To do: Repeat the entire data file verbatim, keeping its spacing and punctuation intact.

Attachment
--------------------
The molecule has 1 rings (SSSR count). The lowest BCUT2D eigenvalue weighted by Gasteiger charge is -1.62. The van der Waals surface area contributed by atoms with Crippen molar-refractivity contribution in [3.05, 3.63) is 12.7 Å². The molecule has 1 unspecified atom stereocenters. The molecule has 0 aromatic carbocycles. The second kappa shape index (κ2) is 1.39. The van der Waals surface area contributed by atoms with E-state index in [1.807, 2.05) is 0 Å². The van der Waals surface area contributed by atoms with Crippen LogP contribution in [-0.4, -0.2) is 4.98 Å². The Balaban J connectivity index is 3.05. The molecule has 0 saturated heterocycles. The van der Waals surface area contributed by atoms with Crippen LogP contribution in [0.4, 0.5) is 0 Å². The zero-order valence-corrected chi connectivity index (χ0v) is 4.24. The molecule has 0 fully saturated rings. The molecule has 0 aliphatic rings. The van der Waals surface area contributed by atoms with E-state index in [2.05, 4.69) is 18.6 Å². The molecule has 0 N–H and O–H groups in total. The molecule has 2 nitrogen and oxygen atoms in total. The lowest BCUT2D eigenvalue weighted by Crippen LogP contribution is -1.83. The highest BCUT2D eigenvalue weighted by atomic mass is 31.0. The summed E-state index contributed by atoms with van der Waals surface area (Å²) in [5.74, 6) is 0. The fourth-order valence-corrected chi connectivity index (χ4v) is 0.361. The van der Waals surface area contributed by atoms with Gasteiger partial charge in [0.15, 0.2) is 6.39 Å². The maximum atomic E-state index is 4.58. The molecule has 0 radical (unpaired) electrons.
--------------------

The molecule has 1 rings (SSSR count). The lowest BCUT2D eigenvalue weighted by Gasteiger charge is -1.62. The van der Waals surface area contributed by atoms with Crippen molar-refractivity contribution in [3.05, 3.63) is 12.7 Å². The molecule has 1 unspecified atom stereocenters. The molecule has 0 aromatic carbocycles. The second kappa shape index (κ2) is 1.39. The van der Waals surface area contributed by atoms with E-state index in [1.807, 2.05) is 0 Å². The van der Waals surface area contributed by atoms with Crippen LogP contribution in [-0.4, -0.2) is 4.98 Å². The Balaban J connectivity index is 3.05. The molecule has 0 saturated heterocycles. The van der Waals surface area contributed by atoms with Crippen LogP contribution in [0.4, 0.5) is 0 Å². The zero-order valence-corrected chi connectivity index (χ0v) is 4.24. The molecule has 0 fully saturated rings. The molecule has 0 aliphatic rings. The van der Waals surface area contributed by atoms with E-state index in [2.05, 4.69) is 18.6 Å². The molecule has 0 N–H and O–H groups in total. The molecule has 2 nitrogen and oxygen atoms in total. The lowest BCUT2D eigenvalue weighted by Crippen LogP contribution is -1.83. The highest BCUT2D eigenvalue weighted by atomic mass is 31.0. The summed E-state index contributed by atoms with van der Waals surface area (Å²) in [5.74, 6) is 0. The fourth-order valence-corrected chi connectivity index (χ4v) is 0.361. The van der Waals surface area contributed by atoms with Gasteiger partial charge in [0.15, 0.2) is 6.39 Å². The maximum atomic E-state index is 4.58. The molecule has 0 radical (unpaired) electrons.